21. The method as in 20, wherein said agentless node change event information is encapsulated into a digital check sum.
22. In a computer network having a plurality of nodes comprising one or more attributes having associated attribute tests, a method for scheduling the execution of said attribute tests to manage change events within said network, said method comprising:
providing an attribute test having a trigger condition associated therewith;
monitoring said network to detect said trigger condition; and
automatically executing said attribute test in response to said trigger condition.
23. A computer-readable medium having stored thereon an archive object data structure for use in a computer-implemented network comprising a plurality of nodes, said archive object data structure to store information relating to change events occurring within said network, said archive object data structure comprising:
an archive field containing data representing node state information; and
a first interface that receives and stores said node state information in said archive field,
a second interface that extracts said stored node state information from said archive field, and
a comparison behavior that compares incoming node state information with stored node state information to detect change events occurring within said network.
24. In a JAVA JMX network having a plurality of nodes, a method for extending the Java JMX framework to manage non-Java applications without utilizing a JMX adapter, said method comprising:
providing a non-Java application to be managed;
providing a Java management bean object for managing said non-Java application;
said Java management bean object, 1) invoking a non-Java system command to perform a predefined test having predefined parameters associated with said non-Java application; 2) processing and reporting the results of said non-Java system command invocation;
wherein said Java management bean object comprises:
a first bean field containing data representing said results of said non-Java system command invocation,
a second bean field containing predefined benchmark data,
a first exposed bean interface to receive incoming non-Java system command invocation results information,
a second exposed bean interface to invoke said non-Java system command;
a first bean behavior to store said non-Java system command invocation results information in said command results field,
a second bean behavior to compare said incoming non-Java system command invocation information with said stored non-Java system command invocation information to detect and report changes therebetween, and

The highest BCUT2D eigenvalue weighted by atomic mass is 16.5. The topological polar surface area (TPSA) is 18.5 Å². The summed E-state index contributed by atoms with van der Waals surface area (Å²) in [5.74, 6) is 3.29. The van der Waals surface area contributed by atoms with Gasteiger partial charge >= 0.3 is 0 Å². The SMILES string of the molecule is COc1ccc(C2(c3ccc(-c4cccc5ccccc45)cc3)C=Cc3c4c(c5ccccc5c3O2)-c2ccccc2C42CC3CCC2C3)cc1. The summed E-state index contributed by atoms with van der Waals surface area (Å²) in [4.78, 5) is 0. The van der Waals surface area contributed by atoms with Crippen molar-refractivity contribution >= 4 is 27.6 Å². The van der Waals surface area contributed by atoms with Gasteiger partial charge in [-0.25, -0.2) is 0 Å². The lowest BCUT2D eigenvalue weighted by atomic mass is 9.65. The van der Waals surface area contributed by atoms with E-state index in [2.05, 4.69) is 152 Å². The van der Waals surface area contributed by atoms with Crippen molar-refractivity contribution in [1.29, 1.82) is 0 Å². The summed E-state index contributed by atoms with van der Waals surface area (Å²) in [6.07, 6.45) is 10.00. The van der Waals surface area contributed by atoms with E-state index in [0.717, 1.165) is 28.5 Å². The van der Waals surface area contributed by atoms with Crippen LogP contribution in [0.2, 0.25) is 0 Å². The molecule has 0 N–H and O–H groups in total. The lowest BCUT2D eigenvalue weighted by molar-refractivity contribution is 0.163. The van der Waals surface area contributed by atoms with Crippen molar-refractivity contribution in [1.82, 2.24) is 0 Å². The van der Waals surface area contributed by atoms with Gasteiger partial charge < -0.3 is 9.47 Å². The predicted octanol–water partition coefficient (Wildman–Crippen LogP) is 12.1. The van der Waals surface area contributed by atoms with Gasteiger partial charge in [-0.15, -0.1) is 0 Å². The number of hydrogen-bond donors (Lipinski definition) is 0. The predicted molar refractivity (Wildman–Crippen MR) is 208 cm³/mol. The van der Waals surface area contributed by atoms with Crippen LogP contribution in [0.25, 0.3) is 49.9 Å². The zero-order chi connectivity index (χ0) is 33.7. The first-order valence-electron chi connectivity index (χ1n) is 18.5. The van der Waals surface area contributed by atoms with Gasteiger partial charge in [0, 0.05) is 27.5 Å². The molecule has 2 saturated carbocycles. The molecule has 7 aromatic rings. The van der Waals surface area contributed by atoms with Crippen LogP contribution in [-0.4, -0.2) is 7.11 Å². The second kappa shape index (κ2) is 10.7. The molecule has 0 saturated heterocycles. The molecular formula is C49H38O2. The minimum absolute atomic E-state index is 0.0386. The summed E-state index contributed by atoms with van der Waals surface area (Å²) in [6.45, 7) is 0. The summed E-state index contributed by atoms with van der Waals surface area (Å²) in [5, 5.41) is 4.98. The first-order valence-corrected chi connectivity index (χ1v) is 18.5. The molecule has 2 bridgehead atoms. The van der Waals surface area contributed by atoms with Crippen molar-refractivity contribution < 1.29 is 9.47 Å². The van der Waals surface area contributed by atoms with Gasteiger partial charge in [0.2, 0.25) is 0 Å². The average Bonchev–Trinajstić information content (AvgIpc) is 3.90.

a third bean behavior to trigger an alert notification when said non-Java system command invocation information comparison results deviate from said predefined benchmark data.
25. A method as in claim 24 wherein said bean object is simple or dynamic.
26. A method as in claim 24 wherein said invoking step is done interactively or via a schedule.
27. In a JAVA JMX network embodying the Java JMX framework, a method for extending said Java JMX framework without utilizing a JMX adapter to manage a non-Java application executing within said network, said method comprising:
providing a system command interpreter for interpreting a non-Java system command invoked by said non-Java application into a Java JMX command; and
providing a Java bean object having a pipe coupled to said system command interpreter, said Java bean object for sending said non-Java system command to said system command interpreter via said pipe.
28. In a computer-implemented network having a plurality of nodes, a method for providing a data warehouse to store network information relating to interactions among said nodes, said method comprising the steps of:
providing target nodes;
providing manager nodes for managing said target nodes;
providing a database associated with said target and manager nodes to store information relating to the interaction among said manager nodes and said target nodes;
providing archive objects associated with said manager nodes, said archive objects to store information relating to the interaction among said manager nodes and said target nodes; and